Sig­nato is a font de­rived from what?

The Oneida Daily Dispatch (Oneida, NY) - - Your Daily Break - Les­lie El­man TRIVIA FANS: Les­lie El­man is the au­thor of “Weird But True: 200 As­tound­ing, Out­ra­geous and To­tally Off the Wall Facts.” Con­tact her at triv­i­abit­sleslie@gmail. com.

Cre­ated to mark Lithua­nia’s 100th an­niver­sary as an in­de­pen­dent na­tion, Sig­nato is a new com­puter font de­rived from Lithua­nia’s Act of In­de­pen­dence. All told, the font in­cludes more than 450 Latin, Lithua­nian and Ger­man char­ac­ters el­e­gantly adapted from the 1918 hand­writ­ten doc­u­ment to re­flect the in­con­sis­ten­cies of hu­man pen­man­ship. Font fans can find it on­line as a free down­load, spon­sored by the of­fice of the prime min­is­ter of the Repub­lic of Lithua­nia.

Trivia ques­tion: A 1985 Euro­pean treaty called the Schen­gen Agree­ment re­lates most closely to what?

A) Al­ter­na­tive en­ergy

B) Copy­right vi­o­la­tions C) Pass­ports and bor­der con­trols D) Vac­ci­na­tion and dis­ease pre­ven­tion

The U.S. Capi­tol build­ing was de­signed by William Thorn­ton, a med­i­cal doc­tor and am­a­teur ar­chi­tect born in the Bri­tish West Indies. Ge­orge Wash­ing­ton him­self chose Thorn­ton’s de­sign from those sub­mit­ted in 1793 for the pres­ti­gious com­mis­sion and the $500 prize that went with it. Thorn­ton also de­signed Wood­lawn, the Fed­er­al­style res­i­dence ad­ja­cent to Wash­ing­ton’s Mount Ver­non in Vir­ginia. In 1952, Wood­lawn be­came the first prop­erty to be ac­quired by the Na­tional Trust for His­toric Preser­va­tion.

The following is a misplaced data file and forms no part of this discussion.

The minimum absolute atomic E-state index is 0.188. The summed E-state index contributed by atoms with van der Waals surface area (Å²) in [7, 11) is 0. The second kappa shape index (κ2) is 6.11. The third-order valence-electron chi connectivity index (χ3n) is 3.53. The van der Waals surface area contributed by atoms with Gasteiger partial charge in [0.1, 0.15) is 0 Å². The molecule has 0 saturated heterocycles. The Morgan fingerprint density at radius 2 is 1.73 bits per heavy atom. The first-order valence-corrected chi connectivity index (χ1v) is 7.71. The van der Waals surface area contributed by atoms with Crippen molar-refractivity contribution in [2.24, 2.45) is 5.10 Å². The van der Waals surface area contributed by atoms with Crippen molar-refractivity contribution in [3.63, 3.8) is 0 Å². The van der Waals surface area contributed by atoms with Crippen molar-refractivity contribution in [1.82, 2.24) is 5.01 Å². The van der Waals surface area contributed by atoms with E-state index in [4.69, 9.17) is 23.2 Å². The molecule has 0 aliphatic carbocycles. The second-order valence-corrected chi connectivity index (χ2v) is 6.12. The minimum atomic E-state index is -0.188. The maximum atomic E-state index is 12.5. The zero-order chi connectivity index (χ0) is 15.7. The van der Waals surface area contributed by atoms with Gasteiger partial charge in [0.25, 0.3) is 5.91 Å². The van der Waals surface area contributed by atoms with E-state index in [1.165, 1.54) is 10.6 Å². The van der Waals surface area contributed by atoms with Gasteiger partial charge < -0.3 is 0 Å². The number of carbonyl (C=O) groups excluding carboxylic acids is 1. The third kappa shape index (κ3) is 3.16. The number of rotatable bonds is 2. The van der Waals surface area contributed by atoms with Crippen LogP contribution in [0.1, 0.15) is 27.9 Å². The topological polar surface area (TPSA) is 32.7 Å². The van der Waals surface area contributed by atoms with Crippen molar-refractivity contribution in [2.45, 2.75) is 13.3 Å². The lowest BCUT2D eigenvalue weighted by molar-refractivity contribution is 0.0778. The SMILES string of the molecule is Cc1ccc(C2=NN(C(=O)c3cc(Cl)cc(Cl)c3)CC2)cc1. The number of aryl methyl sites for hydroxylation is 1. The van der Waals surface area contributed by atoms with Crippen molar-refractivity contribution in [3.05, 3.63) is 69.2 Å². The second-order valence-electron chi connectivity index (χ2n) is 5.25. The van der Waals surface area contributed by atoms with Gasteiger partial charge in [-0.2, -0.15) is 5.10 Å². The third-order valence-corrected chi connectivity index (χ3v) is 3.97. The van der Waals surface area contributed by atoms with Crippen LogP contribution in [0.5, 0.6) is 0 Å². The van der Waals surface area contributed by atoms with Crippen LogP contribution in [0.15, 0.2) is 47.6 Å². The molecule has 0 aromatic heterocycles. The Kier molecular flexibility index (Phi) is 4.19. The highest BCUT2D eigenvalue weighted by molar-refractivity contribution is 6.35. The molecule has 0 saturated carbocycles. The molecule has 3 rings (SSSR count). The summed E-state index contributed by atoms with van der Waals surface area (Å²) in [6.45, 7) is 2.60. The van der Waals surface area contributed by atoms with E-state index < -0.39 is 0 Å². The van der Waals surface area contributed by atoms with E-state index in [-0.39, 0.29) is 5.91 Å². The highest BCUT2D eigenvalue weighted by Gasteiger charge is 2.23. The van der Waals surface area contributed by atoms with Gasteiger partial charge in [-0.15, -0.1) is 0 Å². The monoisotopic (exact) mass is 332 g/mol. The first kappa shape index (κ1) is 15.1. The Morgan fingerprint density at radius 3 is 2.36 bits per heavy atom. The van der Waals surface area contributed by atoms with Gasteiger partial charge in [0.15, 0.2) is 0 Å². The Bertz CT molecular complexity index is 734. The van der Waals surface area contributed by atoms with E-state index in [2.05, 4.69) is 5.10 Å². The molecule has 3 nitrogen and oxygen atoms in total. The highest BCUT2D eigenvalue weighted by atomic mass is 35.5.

A wal­rus con­sumes be­tween 3 and 6 per­cent of its body weight in food each day, which is a lot of food when you con­sider that a typ­i­cal adult wal­rus weighs up­wards of 3,000 pounds. While they’ll dine on all sorts of sea crea­tures, clams are their fa­vorite. How many clams? Be­tween 3,000 and 6,000 in a sin­gle feed­ing ses­sion.

Aris­tides was an an­cient Greek states­man known for his hon­esty and fair­ness, which earned him the hon­orific Aris­tides the Just. More than a thou­sand years after he was at­tempt­ing to keep Athe­nian pol­i­tics on the straight and nar­row, an­other Aris­tides made his­tory in North Amer­ica. On May 17, 1875, Aris­tides, the colt from Lex­ing­ton, won the first Ken­tucky Derby.

Some film his­to­ri­ans con­tend that In­dia’s pro­lific Bol­ly­wood film in­dus­try be­gan with “Shree Pun­da­lik,” a 22-minute silent film di­rected by Ram Chan­dra Gopal “Dadasa­heb” Torne and re­leased on May 18, 1912. Yet, that film, based on a play about a Hindu saint, was shot by an English cam­era­man and pro­cessed in Lon­don, which has led other film his­to­ri­ans to ar­gue that the first full-length In­dian fea­ture film was the 40-plus-minute silent “Raja Har­ishchan­dra,” di­rected by Dhundi­raj Govind “Dadasa­heb” Phalke and re­leased in May 1913.

When Cather­ine of Aragon mar­ried Arthur, Prince of Wales, in 1501, she was 16 and he was 15. They’d been be­trothed since she was 3 and he was 2! (Cather­ine’s par­ents were King Fer­di­nand and Queen Is­abella of Spain, the monar­chs who spon­sored Colum­bus’s voy­age to the New World.) Though Cather­ine and Arthur’s en­gage­ment was long, their mar­riage was not. He died about six months after the wedding. A few years later, Cather­ine mar­ried his younger brother, who would soon be crowned King Henry VIII of Eng­land.

Trivia an­swer: The Schen­gen Agree­ment gov­erns pass­port and bor­der con­trol be­tween Euro­pean na­tions.

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